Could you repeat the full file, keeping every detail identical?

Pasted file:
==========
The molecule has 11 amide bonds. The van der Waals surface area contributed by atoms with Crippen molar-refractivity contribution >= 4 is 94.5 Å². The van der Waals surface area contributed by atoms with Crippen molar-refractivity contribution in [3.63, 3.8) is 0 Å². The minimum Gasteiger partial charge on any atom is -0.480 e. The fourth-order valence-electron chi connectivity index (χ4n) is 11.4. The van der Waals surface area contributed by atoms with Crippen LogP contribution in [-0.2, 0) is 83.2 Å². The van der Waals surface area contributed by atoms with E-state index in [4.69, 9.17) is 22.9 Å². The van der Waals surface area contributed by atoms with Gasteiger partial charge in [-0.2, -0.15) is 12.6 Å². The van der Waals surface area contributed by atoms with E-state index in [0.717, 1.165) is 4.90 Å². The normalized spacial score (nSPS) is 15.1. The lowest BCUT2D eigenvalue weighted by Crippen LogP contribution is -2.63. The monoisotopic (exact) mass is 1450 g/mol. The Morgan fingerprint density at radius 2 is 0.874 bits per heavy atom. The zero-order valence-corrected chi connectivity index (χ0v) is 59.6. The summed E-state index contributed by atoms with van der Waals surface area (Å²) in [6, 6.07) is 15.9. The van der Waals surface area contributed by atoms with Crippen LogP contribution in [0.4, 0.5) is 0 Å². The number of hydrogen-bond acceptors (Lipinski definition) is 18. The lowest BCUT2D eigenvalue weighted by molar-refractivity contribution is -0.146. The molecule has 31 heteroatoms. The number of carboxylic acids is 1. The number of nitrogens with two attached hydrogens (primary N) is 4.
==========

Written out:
The molecule has 11 amide bonds. The van der Waals surface area contributed by atoms with Crippen molar-refractivity contribution >= 4 is 94.5 Å². The van der Waals surface area contributed by atoms with Crippen molar-refractivity contribution in [3.63, 3.8) is 0 Å². The minimum Gasteiger partial charge on any atom is -0.480 e. The fourth-order valence-electron chi connectivity index (χ4n) is 11.4. The van der Waals surface area contributed by atoms with Crippen LogP contribution in [-0.2, 0) is 83.2 Å². The van der Waals surface area contributed by atoms with E-state index in [4.69, 9.17) is 22.9 Å². The van der Waals surface area contributed by atoms with Gasteiger partial charge in [-0.2, -0.15) is 12.6 Å². The van der Waals surface area contributed by atoms with E-state index in [0.717, 1.165) is 4.90 Å². The normalized spacial score (nSPS) is 15.1. The lowest BCUT2D eigenvalue weighted by Crippen LogP contribution is -2.63. The monoisotopic (exact) mass is 1450 g/mol. The Morgan fingerprint density at radius 2 is 0.874 bits per heavy atom. The zero-order valence-corrected chi connectivity index (χ0v) is 59.6. The summed E-state index contributed by atoms with van der Waals surface area (Å²) in [6, 6.07) is 15.9. The van der Waals surface area contributed by atoms with Crippen LogP contribution in [0.4, 0.5) is 0 Å². The number of hydrogen-bond acceptors (Lipinski definition) is 18. The lowest BCUT2D eigenvalue weighted by molar-refractivity contribution is -0.146. The molecule has 31 heteroatoms. The number of carboxylic acids is 1. The number of nitrogens with two attached hydrogens (primary N) is 4.